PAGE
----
Krivina Review

One of the most lyrical, dreamy and purposefully contemplative works from an emerging talent in quite some time, Igor Drljaca makes the jump from short filmmaking to feature length production in the deceptively simple looking Krivina. The phrase “deceptively simple” might seems like a backhanded complement in some circles, but here it’s usage is quite genuine in describing a film that looks great and seems to function as sort of an anti-travelogue grafted onto an almost quixotic search for answers, but Drljaca uses a simple one sentence plot descriptor to take viewers on a slow burning journey through a world of ghosts.

A native of the former Yugoslavia, Miro (Goran Slavković) has been living and working in Toronto as a construction contractor since leaving his homeland during the country’s long and tragic civil war. Miro returns to his homeland to track down information and potentially connect with a friend who left behind that’s currently wanted for war crimes and was known to play both sides of the conflict as a profiteer. Or at least that’s what most of the people tell him on a journey that more often than not ends up amounting to a bit of a goose chase.

The tone here could be easily written off as stoicism thanks to its minimalist look, an excellent “less is more” leading performance from Slavković, and lengthy shots of countrysides and quiet roads, but there’s a huge beating heart at the centre of Drljaca’s work here. Not so much a literal road trip to find a friend, Miro’s journey is indicative of his own troubles turned inward and the journey of an entire nation. Miro doesn’t so much search for answers to his friend’s disappearance, but he unconsciously goes on a search for himself in a country still trying to come to terms with its own national identity.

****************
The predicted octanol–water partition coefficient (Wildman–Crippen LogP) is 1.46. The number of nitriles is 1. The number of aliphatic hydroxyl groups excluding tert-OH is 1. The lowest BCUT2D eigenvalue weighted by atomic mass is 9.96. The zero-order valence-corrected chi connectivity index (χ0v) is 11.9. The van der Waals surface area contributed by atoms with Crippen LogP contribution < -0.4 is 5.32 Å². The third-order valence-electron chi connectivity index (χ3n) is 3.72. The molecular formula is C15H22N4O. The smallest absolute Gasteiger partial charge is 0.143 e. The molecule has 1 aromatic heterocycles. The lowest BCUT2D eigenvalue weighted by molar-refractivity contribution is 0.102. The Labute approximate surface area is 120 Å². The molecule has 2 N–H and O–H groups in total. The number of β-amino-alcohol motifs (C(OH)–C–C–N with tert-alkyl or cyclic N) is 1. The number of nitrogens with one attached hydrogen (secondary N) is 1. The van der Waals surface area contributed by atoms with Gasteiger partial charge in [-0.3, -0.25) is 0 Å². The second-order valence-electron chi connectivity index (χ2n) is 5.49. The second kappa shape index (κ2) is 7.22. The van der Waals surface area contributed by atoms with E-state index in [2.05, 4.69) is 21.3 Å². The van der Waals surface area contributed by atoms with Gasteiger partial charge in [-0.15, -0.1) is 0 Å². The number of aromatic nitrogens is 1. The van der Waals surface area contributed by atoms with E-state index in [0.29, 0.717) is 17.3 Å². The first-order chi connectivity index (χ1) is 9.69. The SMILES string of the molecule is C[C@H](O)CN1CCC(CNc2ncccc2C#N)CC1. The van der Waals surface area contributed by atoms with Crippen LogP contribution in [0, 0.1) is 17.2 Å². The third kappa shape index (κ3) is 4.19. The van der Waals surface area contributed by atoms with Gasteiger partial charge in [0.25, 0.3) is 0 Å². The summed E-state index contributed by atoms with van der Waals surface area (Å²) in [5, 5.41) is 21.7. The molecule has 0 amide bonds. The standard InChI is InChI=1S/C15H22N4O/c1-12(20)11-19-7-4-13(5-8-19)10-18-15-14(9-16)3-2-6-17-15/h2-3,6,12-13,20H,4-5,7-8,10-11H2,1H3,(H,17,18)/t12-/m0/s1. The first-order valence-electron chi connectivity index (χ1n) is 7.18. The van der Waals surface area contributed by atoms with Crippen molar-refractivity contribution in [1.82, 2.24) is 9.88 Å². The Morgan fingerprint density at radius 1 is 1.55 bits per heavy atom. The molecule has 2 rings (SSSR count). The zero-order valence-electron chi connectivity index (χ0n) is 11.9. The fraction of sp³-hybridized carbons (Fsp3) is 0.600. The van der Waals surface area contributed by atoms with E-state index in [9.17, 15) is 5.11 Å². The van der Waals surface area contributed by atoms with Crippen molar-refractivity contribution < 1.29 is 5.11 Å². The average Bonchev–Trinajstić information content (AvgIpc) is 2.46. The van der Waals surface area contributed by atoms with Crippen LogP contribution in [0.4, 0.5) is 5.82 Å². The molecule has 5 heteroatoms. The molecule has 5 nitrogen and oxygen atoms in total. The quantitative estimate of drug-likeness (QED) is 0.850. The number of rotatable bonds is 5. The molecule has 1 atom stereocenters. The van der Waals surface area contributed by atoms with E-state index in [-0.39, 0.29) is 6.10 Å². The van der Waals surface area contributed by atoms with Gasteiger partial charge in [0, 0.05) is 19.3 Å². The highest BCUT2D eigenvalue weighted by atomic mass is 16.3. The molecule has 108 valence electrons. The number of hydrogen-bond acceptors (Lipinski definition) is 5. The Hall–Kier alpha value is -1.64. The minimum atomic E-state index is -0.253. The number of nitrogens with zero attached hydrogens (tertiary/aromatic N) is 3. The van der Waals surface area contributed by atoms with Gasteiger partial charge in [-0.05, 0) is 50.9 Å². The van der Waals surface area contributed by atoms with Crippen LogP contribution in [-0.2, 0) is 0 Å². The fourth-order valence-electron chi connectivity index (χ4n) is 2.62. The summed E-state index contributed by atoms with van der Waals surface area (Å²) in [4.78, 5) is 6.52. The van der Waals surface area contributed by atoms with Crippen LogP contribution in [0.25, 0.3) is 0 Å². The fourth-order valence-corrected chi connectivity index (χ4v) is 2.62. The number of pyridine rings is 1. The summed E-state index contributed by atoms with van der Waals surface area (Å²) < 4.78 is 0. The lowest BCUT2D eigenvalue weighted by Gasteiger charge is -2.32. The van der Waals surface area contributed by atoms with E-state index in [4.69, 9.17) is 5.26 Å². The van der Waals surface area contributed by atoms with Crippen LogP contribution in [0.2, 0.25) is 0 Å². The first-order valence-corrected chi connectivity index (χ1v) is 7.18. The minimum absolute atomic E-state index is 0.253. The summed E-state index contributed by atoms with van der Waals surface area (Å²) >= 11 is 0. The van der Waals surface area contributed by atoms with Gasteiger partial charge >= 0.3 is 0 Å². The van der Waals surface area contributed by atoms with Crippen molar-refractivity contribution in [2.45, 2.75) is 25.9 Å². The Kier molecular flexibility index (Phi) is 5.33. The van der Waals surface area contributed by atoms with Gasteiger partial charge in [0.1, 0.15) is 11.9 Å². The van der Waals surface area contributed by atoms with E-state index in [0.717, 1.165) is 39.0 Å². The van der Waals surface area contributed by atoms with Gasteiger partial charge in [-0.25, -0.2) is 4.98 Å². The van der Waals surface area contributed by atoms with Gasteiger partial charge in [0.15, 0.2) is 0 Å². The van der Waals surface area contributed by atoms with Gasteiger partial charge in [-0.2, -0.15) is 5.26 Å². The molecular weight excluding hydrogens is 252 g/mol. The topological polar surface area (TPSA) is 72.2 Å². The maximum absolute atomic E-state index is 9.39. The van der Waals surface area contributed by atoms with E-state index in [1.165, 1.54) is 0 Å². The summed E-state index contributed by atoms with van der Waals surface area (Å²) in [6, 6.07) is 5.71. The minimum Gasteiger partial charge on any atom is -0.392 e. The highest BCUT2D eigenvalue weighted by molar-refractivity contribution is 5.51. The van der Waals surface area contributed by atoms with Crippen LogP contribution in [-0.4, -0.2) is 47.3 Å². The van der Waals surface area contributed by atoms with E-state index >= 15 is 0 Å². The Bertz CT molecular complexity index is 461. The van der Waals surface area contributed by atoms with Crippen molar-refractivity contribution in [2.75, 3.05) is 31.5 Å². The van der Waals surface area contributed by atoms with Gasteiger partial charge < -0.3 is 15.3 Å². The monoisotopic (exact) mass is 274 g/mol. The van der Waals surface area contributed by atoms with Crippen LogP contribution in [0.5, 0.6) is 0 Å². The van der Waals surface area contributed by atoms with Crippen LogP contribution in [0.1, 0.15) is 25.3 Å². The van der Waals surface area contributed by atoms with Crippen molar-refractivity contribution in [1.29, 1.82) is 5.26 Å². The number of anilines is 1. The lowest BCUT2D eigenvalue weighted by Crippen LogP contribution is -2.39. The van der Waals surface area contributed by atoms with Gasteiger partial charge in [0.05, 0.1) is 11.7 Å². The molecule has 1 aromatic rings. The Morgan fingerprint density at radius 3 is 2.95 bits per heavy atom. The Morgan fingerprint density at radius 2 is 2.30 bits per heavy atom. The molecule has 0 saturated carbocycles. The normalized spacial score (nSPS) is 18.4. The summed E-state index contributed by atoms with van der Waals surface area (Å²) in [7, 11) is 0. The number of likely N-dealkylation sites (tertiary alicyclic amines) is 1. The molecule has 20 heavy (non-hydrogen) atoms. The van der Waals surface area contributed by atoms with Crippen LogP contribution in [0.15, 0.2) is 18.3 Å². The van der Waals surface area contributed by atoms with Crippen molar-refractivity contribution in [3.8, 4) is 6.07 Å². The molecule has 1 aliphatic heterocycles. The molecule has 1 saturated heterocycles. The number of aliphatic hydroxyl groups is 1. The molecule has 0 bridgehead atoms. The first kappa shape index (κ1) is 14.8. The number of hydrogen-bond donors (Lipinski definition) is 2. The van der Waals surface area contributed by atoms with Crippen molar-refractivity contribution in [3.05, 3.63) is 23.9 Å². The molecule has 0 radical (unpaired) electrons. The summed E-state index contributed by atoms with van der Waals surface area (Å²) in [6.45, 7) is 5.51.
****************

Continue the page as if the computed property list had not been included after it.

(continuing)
Through the clever alternating between different filming and editing methods that can sometimes make the audience feel shaky and out of place and some interesting use of sound design, Drljaca makes an interesting statement about distancing going hand in hand with the experience of immigration. Miro suffers almost dreamlike displacement both in Toronto and along his travels. It’s not a trip down memory lane, but a twisty, slow burning search for answers that appropriately lasts the length of a memorable dream. Much like in a dream the questions answered by the people Miro encounters offer bits of truth shrouded in clouds of faulty memories and deliberate obfuscation. The world as portrayed within Drljaca’s film is one where dreams and reality blend into a bigger ball of questions where the participants might not necessarily want the answers. No matter the lead character’s current situation, it’s a facet of the human condition that rarely gets tapped, especially by a filmmaker this early into his career.


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